In addition to the sapphire crystal-cased version of the MP-05 La Ferrari, the big “transparent” news from Hublot for 2016 is this all-sapphire-cased version of the Big Bang UNICO. Difficult to properly capture in pictures, I think anyone handling this interesting sapphire watch will be impressed by it, and compared to other all-sapphire crystal watches, the price is a relative bargain at under $60,000. In fact, the Hublot Big Bang UNICO Sapphire reference 411.JX.4802.RT might be the most affordable all-sapphire-cased watch to date.
Not wanting to merely respond to the sapphire crystal-cased watch trend, there is a more poetic angle to the Hublot Big Bang UNICO Sapphire that echoes an area where Hublot was an innovator about a decade ago. Back when the Hublot Big Bang first came on the scene was the same time that Jean-Claude Biver helped introduce the all-black “phantom” watch concept. I recall a few years ago when he gave his speech about how all-black watches represented “visible invisibility.” The trend gained a lot of traction with consumers, and for a long time we saw a good number of successful (and admittedly cool) black-on-black watches which retained legibility by mixing textures, finishes, and shades of black on the dial.
For Hublot the antonym of an all-black watch isn’t an all-white watch. While there have been all-black “phantom” Big Bangs, I don’t recall there being any all-white models. Rather, the opposite of an all-black watch which ironically retains the spirit of “visible invisibility” is a transparent watch. Clever.
This helps explain why the Hublot Big Bang UNICO Sapphire doesn’t just have an all-sapphire crystal three-part case, but also transparent elements on the dial such as the hands and even the strap. I don’t think “transparency” will become the new “all-black,” but it is a cool concept and admittedly works quite well for the Big Bang UNICO.
I published a full aBlogtoWatch review on the Hublot Big Bang UNICO watch here where you can get more of my thoughts on this collection that I personally admire. Aside from the sapphire crystal case and unique transparent elements, this watch is the Big Bang UNICO in all ways. The case is 45mm wide and water resistant to 100 meters (something to be proud of) with titanium screws. Hublot does not produce the sapphire crystal case themselves, but refer to a local “Swiss specialist” supplier.
Looking at the dial – which is already skeletonized as is – feels like seeing an x-ray of a Hublot Big Bang UNICO watch. The painted SuperLumiNova on the hands and hour markers preserves legibility, but the concept here is full transparency… and it works. At first, it is a bit odd to see the transparent hands moving on the dial, but to be honest, Jean-Claude Biver is right, and this is the opposite of an all-black watch, but it feels like it fits in the exact same theme.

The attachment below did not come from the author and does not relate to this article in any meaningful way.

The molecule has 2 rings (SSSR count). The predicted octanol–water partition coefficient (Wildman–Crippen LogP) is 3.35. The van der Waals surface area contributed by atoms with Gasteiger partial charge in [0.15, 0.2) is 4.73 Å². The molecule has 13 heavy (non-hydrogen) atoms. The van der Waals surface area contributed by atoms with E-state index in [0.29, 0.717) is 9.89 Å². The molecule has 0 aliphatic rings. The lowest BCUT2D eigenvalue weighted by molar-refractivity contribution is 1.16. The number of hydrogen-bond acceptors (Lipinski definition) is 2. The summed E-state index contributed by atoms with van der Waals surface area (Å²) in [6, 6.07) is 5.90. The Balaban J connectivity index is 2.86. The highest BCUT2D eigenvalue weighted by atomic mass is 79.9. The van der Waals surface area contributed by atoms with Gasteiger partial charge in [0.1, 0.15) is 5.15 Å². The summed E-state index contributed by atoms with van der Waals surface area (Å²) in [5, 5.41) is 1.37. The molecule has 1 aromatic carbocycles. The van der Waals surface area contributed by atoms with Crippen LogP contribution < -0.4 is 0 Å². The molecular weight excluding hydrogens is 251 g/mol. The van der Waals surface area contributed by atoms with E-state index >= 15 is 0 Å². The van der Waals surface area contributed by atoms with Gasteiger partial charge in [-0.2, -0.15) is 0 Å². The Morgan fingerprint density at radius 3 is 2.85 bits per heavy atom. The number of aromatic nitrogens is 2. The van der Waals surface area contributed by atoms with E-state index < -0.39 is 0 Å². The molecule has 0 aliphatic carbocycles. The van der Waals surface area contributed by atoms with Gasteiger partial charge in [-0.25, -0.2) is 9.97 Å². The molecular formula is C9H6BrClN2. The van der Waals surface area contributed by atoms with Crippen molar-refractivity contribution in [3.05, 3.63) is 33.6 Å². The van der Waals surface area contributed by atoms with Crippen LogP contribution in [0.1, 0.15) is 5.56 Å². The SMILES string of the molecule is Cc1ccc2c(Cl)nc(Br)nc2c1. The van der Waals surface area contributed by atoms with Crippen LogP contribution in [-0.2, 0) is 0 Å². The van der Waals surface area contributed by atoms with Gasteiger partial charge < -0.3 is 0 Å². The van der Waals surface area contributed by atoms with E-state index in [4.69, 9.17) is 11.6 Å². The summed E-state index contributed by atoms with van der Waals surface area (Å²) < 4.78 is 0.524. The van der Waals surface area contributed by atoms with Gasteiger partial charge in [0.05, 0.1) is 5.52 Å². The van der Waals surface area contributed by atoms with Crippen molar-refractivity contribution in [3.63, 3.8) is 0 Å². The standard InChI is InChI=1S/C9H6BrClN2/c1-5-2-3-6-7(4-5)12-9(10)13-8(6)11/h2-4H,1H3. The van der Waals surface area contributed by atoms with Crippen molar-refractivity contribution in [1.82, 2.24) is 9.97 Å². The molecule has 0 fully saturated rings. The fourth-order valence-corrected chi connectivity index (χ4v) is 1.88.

Lovers of skeletonized dials and movements will enjoy the further view into the movement which, here, is the in-house-made Hublot caliber HUB 1242 UNICO. An impressive movement, this automatic chronograph operates at 4Hz with 72 hours of power reserve. The chronograph has a flyback feature and uses a column wheel transmission (which can be seen on the dial side).
My only issue with sapphire crystal-cased watches has nothing to do with the fact that to the lay person these might be mistaken for plastic. It is true that from a distance it would be difficult to know whether or not the watch is inexpensive plastic, or difficult-to-machine and very hard sapphire crystal. All I can say is that because the case is sapphire crystal it benefits from being extremely hard and scratch-resistant. So like ceramic-cased watches (sapphire is even harder), the case of the Hublot Big Bang UNICO Sapphire will likely age quite well.
Instead, my issue is with the strap. Hublot, like some others, has felt compelled to complete the transparent theme with a transparent strap. While these help complete the effect, I don’t find them particularly attractive or necessary. I would advise anyone interested in this otherwise super cool watch to quite abandon the strap for whatever else they wanted. The good news about a transparent colorless watch is that any strap choice you want will fit with it!
Better news is that, if you recall, the Hublot Big Bang UNICO case is fitted with a tool-less quick-release system for the straps. Thus, you can easily fit whatever strap you like to the watch – assuming you buy it from Hublot, as the strap connection system is proprietary. I think on a black alligator strap with white stitching the Hublot Big Bang UNICO Sapphire will look quite cool.
It is probably predictable that the Hublot Big Bang UNICO Sapphire will be produced as a limited edition watch. With that said, it isn’t a tiny limited edition, so at least for the first year or two, scarcity won’t be that big of an issue. For what is likely to be one of the coolest and most affordable sapphire-cased watches around, Hublot will produce 500 pieces of the limited edition Hublot Big Bang UNICO Sapphire reference 411.JX.4802.RT watch at a price of $57,900. hublot.com